What Cord-Cutting? OTT, Multichannel Service is Complementary to Good Old-Fashioned Pay-TV

By Tara Seals March 19, 2014

Television shows are still the most watched type of video, and are a top content choice on alternate screens, according to new research. But the TV set is still the most-used video device, and cord-cutting isn’t happening on a major scale because over-the-top (OTT) services are mostly additive.

A survey from Frank N. Magid Associates and sponsored by Vubiquity found that 83 percent of respondents watching video via TV sets at least weekly and 47 percent are watching daily, but other devices are becoming increasingly popular, especially among those under 35. While younger viewers still use the television set as their primary viewing platform, the study found that three-quarters of under-35s are also using a computer for video viewing at least weekly; 64 percent of 13-17 year olds watch video on a smartphone at least weekly, 37 percent, daily.

“With advances in cloud storage and broad availability of new devices with higher-resolution screens and longer battery life becoming the norm, we expect the appeal of downloading content to portable devices to increase,” the report noted. “We also expect viewing of TV content to increase overall as people access video from multiple devices.  As a result, ARPU and usage trends are making pay-TV subscribers higher-value than ever before, presenting exciting new opportunities for MVPDs.”

Image via Shutterstock.

In fact, a majority of video service subscribers (58 percent) found the ability to download current TV content to a tablet appealing. Sixty-three percent of those also said that they would be willing to pay $1 to $5 to either stream or download content—a big opportunity for operators.  These "downloaders" are watching more content across all platforms when compared to the total sample and are currently paying for a variety of streaming services as well as premium channels. For those who indicated a concern with downloading, device storage and battery life emerged as barriers to entry.

While the research found generational differences in what devices people watched video on most, when it came to content type, TV shows were popular across age groups, with some generational differences.  When asked what they watched most often on tablets and computers, the youngest viewers (13-17 years old) ranked consumer-uploaded content first, and TV shows second. Viewers 18-34 watched TV shows most frequently. One-hour dramas were the most-watched genre.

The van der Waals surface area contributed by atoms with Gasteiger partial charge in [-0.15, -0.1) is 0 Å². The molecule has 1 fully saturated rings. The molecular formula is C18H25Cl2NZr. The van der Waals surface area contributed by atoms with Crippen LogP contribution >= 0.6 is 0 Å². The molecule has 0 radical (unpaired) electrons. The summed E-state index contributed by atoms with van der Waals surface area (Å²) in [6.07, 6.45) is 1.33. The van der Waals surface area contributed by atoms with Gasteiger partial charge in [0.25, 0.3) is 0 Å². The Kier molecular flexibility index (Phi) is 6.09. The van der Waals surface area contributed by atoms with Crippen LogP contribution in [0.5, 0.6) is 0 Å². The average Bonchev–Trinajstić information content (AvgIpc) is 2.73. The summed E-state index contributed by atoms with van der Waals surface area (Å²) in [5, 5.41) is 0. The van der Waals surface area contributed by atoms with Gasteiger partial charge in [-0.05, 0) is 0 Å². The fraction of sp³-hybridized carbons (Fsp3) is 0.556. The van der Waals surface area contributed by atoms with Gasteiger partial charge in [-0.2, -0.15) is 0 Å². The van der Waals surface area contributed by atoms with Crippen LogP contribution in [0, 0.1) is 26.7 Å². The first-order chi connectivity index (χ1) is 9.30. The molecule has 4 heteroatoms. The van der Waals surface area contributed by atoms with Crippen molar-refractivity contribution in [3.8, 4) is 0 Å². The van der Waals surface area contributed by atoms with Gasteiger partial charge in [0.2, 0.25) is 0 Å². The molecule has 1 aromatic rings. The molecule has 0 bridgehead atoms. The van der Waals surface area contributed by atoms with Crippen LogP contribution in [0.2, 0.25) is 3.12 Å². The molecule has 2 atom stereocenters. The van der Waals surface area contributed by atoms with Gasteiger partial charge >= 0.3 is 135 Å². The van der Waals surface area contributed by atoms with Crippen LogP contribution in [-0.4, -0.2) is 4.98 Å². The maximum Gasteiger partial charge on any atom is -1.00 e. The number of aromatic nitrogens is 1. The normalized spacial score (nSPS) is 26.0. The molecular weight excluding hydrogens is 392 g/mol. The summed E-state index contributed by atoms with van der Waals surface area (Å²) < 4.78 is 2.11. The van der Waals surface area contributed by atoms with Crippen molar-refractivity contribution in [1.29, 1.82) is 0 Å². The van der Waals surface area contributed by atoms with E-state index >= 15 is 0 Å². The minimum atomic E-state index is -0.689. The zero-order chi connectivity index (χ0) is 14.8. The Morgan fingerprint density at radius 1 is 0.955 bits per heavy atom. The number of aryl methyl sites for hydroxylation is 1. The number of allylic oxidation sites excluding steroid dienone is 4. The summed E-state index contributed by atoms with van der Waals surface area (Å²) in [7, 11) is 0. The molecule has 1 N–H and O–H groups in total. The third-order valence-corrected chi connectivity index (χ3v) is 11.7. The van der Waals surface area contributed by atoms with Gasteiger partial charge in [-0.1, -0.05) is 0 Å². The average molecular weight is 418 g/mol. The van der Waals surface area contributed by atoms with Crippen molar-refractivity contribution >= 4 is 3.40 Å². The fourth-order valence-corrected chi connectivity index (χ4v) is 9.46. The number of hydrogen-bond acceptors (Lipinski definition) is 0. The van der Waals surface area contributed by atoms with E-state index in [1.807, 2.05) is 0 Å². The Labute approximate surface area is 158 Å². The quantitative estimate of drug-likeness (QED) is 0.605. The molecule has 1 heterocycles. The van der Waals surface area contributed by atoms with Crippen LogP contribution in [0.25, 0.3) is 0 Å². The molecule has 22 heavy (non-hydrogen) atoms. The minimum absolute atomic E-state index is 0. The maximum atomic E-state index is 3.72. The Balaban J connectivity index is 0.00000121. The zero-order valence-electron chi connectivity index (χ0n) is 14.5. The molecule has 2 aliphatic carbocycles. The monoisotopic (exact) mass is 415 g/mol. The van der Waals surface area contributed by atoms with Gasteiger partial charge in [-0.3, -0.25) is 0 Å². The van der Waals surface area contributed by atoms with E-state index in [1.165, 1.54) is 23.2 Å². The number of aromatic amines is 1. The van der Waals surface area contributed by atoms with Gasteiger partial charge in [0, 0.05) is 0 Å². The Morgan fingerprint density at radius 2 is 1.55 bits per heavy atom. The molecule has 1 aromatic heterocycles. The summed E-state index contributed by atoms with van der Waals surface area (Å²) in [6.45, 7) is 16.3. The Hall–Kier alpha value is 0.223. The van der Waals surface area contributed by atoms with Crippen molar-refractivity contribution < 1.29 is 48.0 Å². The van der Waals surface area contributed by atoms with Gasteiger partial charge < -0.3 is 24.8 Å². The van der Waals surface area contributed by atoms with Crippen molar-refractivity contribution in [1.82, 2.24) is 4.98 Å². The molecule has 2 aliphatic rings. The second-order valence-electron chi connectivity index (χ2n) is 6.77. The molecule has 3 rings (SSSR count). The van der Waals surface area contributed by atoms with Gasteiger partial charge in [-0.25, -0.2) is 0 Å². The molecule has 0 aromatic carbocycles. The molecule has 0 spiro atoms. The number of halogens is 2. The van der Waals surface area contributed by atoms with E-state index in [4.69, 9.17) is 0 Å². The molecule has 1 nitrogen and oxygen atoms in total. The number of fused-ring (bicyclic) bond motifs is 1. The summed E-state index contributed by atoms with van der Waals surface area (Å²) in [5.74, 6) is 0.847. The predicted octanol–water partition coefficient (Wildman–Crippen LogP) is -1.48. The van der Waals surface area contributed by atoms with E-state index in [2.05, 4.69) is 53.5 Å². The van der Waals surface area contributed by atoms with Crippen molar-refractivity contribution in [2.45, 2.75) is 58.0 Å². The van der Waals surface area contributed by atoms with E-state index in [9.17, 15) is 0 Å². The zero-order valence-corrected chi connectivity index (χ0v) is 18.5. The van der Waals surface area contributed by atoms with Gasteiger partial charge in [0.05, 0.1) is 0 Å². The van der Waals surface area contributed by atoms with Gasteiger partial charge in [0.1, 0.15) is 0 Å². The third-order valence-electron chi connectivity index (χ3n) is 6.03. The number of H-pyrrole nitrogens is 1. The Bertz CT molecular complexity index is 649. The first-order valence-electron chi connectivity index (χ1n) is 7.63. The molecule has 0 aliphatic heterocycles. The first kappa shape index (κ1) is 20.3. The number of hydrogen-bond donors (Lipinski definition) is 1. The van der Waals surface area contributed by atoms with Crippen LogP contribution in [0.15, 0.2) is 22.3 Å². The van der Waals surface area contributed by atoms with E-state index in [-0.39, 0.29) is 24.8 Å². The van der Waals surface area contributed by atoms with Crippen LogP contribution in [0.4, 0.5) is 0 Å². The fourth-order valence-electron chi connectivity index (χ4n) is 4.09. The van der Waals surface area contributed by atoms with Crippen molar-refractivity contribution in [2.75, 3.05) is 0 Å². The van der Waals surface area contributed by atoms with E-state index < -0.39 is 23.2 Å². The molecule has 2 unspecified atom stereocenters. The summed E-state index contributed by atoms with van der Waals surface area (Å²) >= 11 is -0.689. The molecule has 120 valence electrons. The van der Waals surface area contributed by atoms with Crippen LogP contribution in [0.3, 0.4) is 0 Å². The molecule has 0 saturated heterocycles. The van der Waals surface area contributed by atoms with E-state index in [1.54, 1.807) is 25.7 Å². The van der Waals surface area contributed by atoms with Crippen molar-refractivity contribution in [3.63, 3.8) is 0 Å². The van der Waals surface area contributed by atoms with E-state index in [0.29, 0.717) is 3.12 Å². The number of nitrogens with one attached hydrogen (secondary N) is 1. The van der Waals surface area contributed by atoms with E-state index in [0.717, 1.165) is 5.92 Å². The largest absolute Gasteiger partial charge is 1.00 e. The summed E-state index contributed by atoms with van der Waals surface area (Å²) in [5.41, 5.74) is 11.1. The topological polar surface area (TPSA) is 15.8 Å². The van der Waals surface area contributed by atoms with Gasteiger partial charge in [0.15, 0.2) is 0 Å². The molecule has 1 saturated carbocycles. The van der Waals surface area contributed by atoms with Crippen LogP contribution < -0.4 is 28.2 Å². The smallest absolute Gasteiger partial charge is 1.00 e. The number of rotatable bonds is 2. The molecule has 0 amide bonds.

"We are truly in a new Golden Age of television, where the quality of programming and accessibility to content continue to converge," said Amy Kan, vice president of marketing and communications at Vubiquity. "Today's consumer has more content available to them than ever before, driven by new monetization opportunities for content providers.  In turn, the bigger consumers of video will continue to pay for increased access to content – more content on more devices."

The survey also uncovered that subscriptions to OTT services, such as Amazon Prime and Netflix, are growing, as an adjunct to rather than replacement for traditional Pay-TV services.  While 67 percent of 18-34 year olds report subscribing to OTT services, 80 percent subscribe to a traditional set-top box service. Among 35-49 year olds, 55 percent subscribe to OTT services, while 87 percent have traditional pay-TV subscriptions.

The upshot of the research seems to be that cord-cutting isn't happening on a large scale.  Rather, OTT services are additive, especially for the high-value MVPD customers who are also subscribing to premium channels. These are also the high-value customers that are interested in downloading content to which they subscribe.

“Even with the proliferation of new devices and new services, the television platform still dominates and TV content is most popular,” the report noted. “This trend does not discount the power of new platforms -- they are popular and growing, with the youngest viewers at the head, rather than the tail of the trend. These younger viewers are equally comfortable with a variety of devices and move seamlessly from one to the other, accessing video content from a variety of devices – including the TV screen.”




Edited by Stefania Viscusi

TechZone360 Contributor

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